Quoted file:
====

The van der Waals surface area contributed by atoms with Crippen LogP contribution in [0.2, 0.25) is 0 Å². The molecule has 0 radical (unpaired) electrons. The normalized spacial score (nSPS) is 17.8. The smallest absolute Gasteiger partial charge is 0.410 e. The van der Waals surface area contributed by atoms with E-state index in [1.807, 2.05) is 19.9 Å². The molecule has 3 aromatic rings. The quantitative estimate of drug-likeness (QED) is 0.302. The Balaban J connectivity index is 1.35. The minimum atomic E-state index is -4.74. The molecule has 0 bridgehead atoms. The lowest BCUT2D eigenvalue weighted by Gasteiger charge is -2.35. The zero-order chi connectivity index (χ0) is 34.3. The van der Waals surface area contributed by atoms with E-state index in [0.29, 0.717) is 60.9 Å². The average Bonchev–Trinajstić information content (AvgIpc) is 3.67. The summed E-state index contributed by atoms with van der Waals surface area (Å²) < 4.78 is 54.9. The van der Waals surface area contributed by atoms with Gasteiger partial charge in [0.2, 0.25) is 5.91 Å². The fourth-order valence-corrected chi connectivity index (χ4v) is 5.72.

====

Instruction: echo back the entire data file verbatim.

The van der Waals surface area contributed by atoms with Crippen LogP contribution in [0.2, 0.25) is 0 Å². The molecule has 0 radical (unpaired) electrons. The normalized spacial score (nSPS) is 17.8. The smallest absolute Gasteiger partial charge is 0.410 e. The van der Waals surface area contributed by atoms with E-state index in [1.807, 2.05) is 19.9 Å². The molecule has 3 aromatic rings. The quantitative estimate of drug-likeness (QED) is 0.302. The Balaban J connectivity index is 1.35. The minimum atomic E-state index is -4.74. The molecule has 0 bridgehead atoms. The lowest BCUT2D eigenvalue weighted by Gasteiger charge is -2.35. The zero-order chi connectivity index (χ0) is 34.3. The van der Waals surface area contributed by atoms with E-state index in [0.29, 0.717) is 60.9 Å². The average Bonchev–Trinajstić information content (AvgIpc) is 3.67. The summed E-state index contributed by atoms with van der Waals surface area (Å²) < 4.78 is 54.9. The van der Waals surface area contributed by atoms with Gasteiger partial charge in [0.2, 0.25) is 5.91 Å². The fourth-order valence-corrected chi connectivity index (χ4v) is 5.72.